Background: I purchased a home theater system back in the 90s. The first subwoofer was a Definative Technology unit. It lasted about 18 months before failing. It was repaired under factory warentee. 18 months later, it failed again. It was just out of warentee, but Definative Technology was nice enough to repair it again. Sure enough, 18 months later it failed again. I made a quick attempt to repair, but when I didn’t see any obvious failure, gave up on it, and gave it away.
It was replaced was a slightly larger Outlaw Audio subwoofer, a few years back. A couple of weeks ago, the amp on this replacement failed with a blown fuse. Initially, I replaced the fuse, power came on momentarily, but the fuse soon blew, again. I decided to see what the Amp looked like, to see if there was any obvious component replacement that would fix it. Disassembly was easy, and I found the Amp was made up of three boards. There were no obvious component failures on any of the boards.
Since it was blowing fuses, I guessed that the problem was on the first board, which was a switch mode power supply, with Indigo and Bash logos. All components were through hole, with no custom parts, so I figured it would be repairable. Testing components with a diode tester and ohm meter revealed only possible issues with one of the two power FETs. I decided to order some replacements.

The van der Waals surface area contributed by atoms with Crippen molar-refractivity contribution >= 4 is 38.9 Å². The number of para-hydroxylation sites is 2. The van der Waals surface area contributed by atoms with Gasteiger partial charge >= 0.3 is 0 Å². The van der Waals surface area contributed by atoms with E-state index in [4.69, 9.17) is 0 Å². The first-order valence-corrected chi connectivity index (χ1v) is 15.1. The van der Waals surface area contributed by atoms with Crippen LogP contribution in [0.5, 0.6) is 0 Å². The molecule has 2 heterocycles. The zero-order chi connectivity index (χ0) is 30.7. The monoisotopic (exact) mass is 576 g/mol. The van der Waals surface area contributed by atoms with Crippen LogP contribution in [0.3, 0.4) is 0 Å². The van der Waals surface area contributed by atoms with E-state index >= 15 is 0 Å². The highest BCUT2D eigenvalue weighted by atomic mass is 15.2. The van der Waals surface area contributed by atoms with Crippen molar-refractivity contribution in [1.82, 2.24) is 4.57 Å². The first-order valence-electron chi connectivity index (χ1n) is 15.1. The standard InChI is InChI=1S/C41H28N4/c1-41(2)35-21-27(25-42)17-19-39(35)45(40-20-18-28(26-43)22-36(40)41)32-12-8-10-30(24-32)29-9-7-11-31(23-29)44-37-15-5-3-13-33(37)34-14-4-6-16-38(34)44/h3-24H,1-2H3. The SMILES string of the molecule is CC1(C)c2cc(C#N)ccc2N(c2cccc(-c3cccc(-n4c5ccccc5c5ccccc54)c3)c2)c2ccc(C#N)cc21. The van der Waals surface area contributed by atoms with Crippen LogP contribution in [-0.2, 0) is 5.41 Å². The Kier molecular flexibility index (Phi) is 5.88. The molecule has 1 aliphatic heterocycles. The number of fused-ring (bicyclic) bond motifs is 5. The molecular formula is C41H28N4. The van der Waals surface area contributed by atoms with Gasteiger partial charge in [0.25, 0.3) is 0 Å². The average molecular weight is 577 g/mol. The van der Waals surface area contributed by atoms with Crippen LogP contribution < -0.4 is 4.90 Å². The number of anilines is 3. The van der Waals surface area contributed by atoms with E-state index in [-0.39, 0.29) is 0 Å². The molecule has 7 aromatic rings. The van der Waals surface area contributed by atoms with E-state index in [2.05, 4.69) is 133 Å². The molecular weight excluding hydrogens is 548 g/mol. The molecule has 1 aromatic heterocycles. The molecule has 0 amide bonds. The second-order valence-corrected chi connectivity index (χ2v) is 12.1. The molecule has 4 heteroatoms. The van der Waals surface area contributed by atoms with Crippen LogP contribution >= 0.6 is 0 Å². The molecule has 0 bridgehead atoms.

After the new FETs arrived, I replaced the suspect one and put everything back together. To my dismay, but not surprise, the fuse blew again. Clearly some other problem caused the FET to blow. I now devised a primitive ESR tester, and checked the caps, but they all tested as good. Continuing my investigation, I took a control daughterboard off the main board and tested each component, some by pulling, so I could test out of circuit. In particular there is a part type that I never heard of, before. This is a DIAC. I pulled it, found the specs, and devised a test fixture and it also looked good. Finally the lone transistor on the daughter card broke off from it’s leads. This was very strange as the daughter card did not experience any especially rough handling. Could it have been already broken from the stress of operation in the subwoofer environment, and my light handling just finished the job?
Since I could find no other problems, I figured I’d replace it and the two power FETs and see what happened. After replacement and reassembly, so far the subwoofer is performing like new, so I think that the problem was vibration induced failure of the MPSa92 transistor on the power supply daughter card.
Since my experience with subwoofer amps is that they have very poor reliability, I am very happy to have found a way to fix this one, at least this one time.